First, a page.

“We are sorry for our department’s role, however unintentional, in the final betrayal of Ishi, a man who had already lost all that was dear to him at the hands of Western colonizers and we recognize that the exploitation and betrayal of Native Americans is still commonplace in American society”.
Some Indian leaders who were present at the hearings accepted the apology, seeing it as a ‘big step’ for anthropology and for the University of California. Others dismissed the apology as ‘too little and too late’. Obviously, the mistrust between Native Americans and anthropologists founded in the his- tory of genocide (and genocide ignored) requires more than an apology or a scholarly conference to honor Ishi.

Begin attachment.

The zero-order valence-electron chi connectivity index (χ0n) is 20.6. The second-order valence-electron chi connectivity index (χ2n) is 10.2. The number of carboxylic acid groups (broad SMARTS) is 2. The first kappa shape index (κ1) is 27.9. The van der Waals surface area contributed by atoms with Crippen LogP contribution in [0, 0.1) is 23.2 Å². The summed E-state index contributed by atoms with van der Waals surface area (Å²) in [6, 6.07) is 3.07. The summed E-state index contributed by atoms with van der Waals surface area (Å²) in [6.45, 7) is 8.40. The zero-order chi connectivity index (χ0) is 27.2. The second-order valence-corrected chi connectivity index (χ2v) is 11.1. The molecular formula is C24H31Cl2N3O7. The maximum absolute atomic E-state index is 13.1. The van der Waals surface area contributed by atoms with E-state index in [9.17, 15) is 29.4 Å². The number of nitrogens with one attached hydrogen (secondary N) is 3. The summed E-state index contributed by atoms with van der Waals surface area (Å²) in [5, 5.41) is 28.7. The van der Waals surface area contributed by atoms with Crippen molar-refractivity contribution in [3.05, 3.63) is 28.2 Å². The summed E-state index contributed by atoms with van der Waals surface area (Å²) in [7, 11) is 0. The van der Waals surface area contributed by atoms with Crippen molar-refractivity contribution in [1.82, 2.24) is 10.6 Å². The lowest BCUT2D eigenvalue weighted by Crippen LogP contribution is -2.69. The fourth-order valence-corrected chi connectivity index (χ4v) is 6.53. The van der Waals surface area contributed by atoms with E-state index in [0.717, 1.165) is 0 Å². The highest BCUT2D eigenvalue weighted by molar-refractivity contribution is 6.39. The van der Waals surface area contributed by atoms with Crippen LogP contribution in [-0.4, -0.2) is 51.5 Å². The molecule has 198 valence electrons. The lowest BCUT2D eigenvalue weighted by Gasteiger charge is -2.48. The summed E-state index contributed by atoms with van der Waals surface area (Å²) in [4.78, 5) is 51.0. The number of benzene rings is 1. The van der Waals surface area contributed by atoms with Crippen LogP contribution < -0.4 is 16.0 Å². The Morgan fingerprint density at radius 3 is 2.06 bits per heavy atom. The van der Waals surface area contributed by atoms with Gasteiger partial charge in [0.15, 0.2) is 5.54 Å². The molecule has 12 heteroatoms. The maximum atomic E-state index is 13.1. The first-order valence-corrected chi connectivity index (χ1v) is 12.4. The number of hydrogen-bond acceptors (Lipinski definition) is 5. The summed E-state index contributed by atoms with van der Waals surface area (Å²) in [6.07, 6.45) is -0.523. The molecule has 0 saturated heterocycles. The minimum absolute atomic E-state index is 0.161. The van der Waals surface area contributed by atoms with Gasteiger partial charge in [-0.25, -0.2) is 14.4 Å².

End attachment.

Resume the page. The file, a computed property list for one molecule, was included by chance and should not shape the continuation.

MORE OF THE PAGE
The return of Ishi’s brain from the Smithsonian to the Pit River tribe on August 8, 2000, and the two-day celebration at Summit Lake on Mt. Lassen of communal feasting and healing dancing, a few weeks after the secret burial, was a first step toward more constructive engagement between anthropologists and the survivors of California’s genocides. Not all Native Californians spoke well of Ishi at that event. Some resented the fact that he accepted sanctuary with whites and the ‘anthros’. Young people, in particular, were quick to judge Ishi: Why didn’t Ishi run away from the Anthro Museum? But their elders were more understanding, putting themselves in his shoes, imagining how they themselves might behave in similar circumstances. They recognized Ishi as a man facing genocide. ‘We need to think in a good way now and to find ways to honor our grandfather Ishi.’ When I apologized at the celebration of Ishi’s remains, one of the elder women from Pit River scolded me for speaking badly of Dr. Kroeber.